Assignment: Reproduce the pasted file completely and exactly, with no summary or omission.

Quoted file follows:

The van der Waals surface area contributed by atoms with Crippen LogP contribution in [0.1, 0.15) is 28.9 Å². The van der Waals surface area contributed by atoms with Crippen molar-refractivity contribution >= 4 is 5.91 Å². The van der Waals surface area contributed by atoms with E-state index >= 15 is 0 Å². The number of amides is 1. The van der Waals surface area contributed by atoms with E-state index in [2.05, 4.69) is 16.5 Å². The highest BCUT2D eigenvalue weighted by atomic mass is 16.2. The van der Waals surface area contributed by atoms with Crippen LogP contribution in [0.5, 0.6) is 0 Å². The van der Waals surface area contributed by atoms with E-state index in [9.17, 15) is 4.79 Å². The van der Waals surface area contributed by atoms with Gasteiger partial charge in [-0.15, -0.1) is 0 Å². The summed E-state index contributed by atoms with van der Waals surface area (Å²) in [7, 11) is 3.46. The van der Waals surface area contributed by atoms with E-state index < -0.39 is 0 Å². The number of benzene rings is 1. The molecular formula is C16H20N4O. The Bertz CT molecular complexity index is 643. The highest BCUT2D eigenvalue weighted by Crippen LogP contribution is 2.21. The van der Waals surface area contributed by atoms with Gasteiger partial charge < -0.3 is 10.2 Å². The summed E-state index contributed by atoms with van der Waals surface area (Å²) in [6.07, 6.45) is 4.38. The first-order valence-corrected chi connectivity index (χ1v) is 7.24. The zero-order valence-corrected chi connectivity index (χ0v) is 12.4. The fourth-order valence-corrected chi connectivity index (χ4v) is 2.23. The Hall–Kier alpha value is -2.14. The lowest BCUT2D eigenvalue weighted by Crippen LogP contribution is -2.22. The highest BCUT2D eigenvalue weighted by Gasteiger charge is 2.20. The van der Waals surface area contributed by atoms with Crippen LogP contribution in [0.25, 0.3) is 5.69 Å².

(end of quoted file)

The van der Waals surface area contributed by atoms with Crippen LogP contribution in [0.1, 0.15) is 28.9 Å². The van der Waals surface area contributed by atoms with Crippen molar-refractivity contribution >= 4 is 5.91 Å². The van der Waals surface area contributed by atoms with E-state index >= 15 is 0 Å². The number of amides is 1. The van der Waals surface area contributed by atoms with E-state index in [2.05, 4.69) is 16.5 Å². The highest BCUT2D eigenvalue weighted by atomic mass is 16.2. The van der Waals surface area contributed by atoms with Crippen LogP contribution in [0.5, 0.6) is 0 Å². The van der Waals surface area contributed by atoms with E-state index in [9.17, 15) is 4.79 Å². The van der Waals surface area contributed by atoms with Gasteiger partial charge in [-0.15, -0.1) is 0 Å². The summed E-state index contributed by atoms with van der Waals surface area (Å²) in [7, 11) is 3.46. The van der Waals surface area contributed by atoms with E-state index < -0.39 is 0 Å². The number of benzene rings is 1. The molecular formula is C16H20N4O. The Bertz CT molecular complexity index is 643. The highest BCUT2D eigenvalue weighted by Crippen LogP contribution is 2.21. The van der Waals surface area contributed by atoms with Gasteiger partial charge < -0.3 is 10.2 Å². The summed E-state index contributed by atoms with van der Waals surface area (Å²) in [6.07, 6.45) is 4.38. The first-order valence-corrected chi connectivity index (χ1v) is 7.24. The zero-order valence-corrected chi connectivity index (χ0v) is 12.4. The fourth-order valence-corrected chi connectivity index (χ4v) is 2.23. The Hall–Kier alpha value is -2.14. The lowest BCUT2D eigenvalue weighted by Crippen LogP contribution is -2.22. The highest BCUT2D eigenvalue weighted by Gasteiger charge is 2.20. The van der Waals surface area contributed by atoms with Crippen LogP contribution in [0.25, 0.3) is 5.69 Å².